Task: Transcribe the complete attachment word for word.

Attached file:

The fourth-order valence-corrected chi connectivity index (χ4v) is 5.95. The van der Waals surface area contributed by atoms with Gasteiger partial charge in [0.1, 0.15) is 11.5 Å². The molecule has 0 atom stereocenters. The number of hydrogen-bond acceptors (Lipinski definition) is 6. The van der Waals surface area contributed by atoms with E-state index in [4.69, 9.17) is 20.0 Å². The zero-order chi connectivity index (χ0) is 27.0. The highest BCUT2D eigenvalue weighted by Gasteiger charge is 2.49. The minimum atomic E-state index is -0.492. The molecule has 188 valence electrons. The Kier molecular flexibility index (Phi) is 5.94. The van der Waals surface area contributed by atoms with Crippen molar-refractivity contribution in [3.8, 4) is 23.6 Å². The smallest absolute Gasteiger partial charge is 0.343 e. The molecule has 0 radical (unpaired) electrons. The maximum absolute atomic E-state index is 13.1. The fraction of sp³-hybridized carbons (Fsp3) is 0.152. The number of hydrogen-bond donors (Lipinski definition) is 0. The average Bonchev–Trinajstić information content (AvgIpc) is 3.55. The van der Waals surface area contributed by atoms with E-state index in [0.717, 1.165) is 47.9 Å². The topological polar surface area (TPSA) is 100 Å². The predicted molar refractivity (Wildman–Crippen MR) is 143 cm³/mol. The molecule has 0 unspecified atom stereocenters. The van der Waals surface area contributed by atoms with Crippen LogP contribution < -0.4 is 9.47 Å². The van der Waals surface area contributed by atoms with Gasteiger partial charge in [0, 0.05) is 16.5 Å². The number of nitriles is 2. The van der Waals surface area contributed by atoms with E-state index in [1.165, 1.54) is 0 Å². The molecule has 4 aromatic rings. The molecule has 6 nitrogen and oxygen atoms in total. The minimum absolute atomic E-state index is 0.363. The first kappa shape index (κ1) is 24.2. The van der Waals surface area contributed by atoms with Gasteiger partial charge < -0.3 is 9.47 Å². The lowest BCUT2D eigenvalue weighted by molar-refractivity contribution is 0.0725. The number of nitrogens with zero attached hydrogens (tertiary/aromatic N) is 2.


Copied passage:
The fourth-order valence-corrected chi connectivity index (χ4v) is 5.95. The van der Waals surface area contributed by atoms with Gasteiger partial charge in [0.1, 0.15) is 11.5 Å². The molecule has 0 atom stereocenters. The number of hydrogen-bond acceptors (Lipinski definition) is 6. The van der Waals surface area contributed by atoms with E-state index in [4.69, 9.17) is 20.0 Å². The zero-order chi connectivity index (χ0) is 27.0. The highest BCUT2D eigenvalue weighted by Gasteiger charge is 2.49. The minimum atomic E-state index is -0.492. The molecule has 188 valence electrons. The Kier molecular flexibility index (Phi) is 5.94. The van der Waals surface area contributed by atoms with Crippen molar-refractivity contribution in [3.8, 4) is 23.6 Å². The smallest absolute Gasteiger partial charge is 0.343 e. The molecule has 0 radical (unpaired) electrons. The maximum absolute atomic E-state index is 13.1. The fraction of sp³-hybridized carbons (Fsp3) is 0.152. The number of hydrogen-bond donors (Lipinski definition) is 0. The average Bonchev–Trinajstić information content (AvgIpc) is 3.55. The van der Waals surface area contributed by atoms with E-state index in [0.717, 1.165) is 47.9 Å². The topological polar surface area (TPSA) is 100 Å². The predicted molar refractivity (Wildman–Crippen MR) is 143 cm³/mol. The molecule has 0 unspecified atom stereocenters. The van der Waals surface area contributed by atoms with Crippen LogP contribution < -0.4 is 9.47 Å². The van der Waals surface area contributed by atoms with Gasteiger partial charge in [0, 0.05) is 16.5 Å². The number of nitriles is 2. The van der Waals surface area contributed by atoms with E-state index in [1.165, 1.54) is 0 Å². The molecule has 4 aromatic rings. The molecule has 6 nitrogen and oxygen atoms in total. The minimum absolute atomic E-state index is 0.363. The first kappa shape index (κ1) is 24.2. The van der Waals surface area contributed by atoms with Gasteiger partial charge < -0.3 is 9.47 Å². The lowest BCUT2D eigenvalue weighted by molar-refractivity contribution is 0.0725. The number of nitrogens with zero attached hydrogens (tertiary/aromatic N) is 2.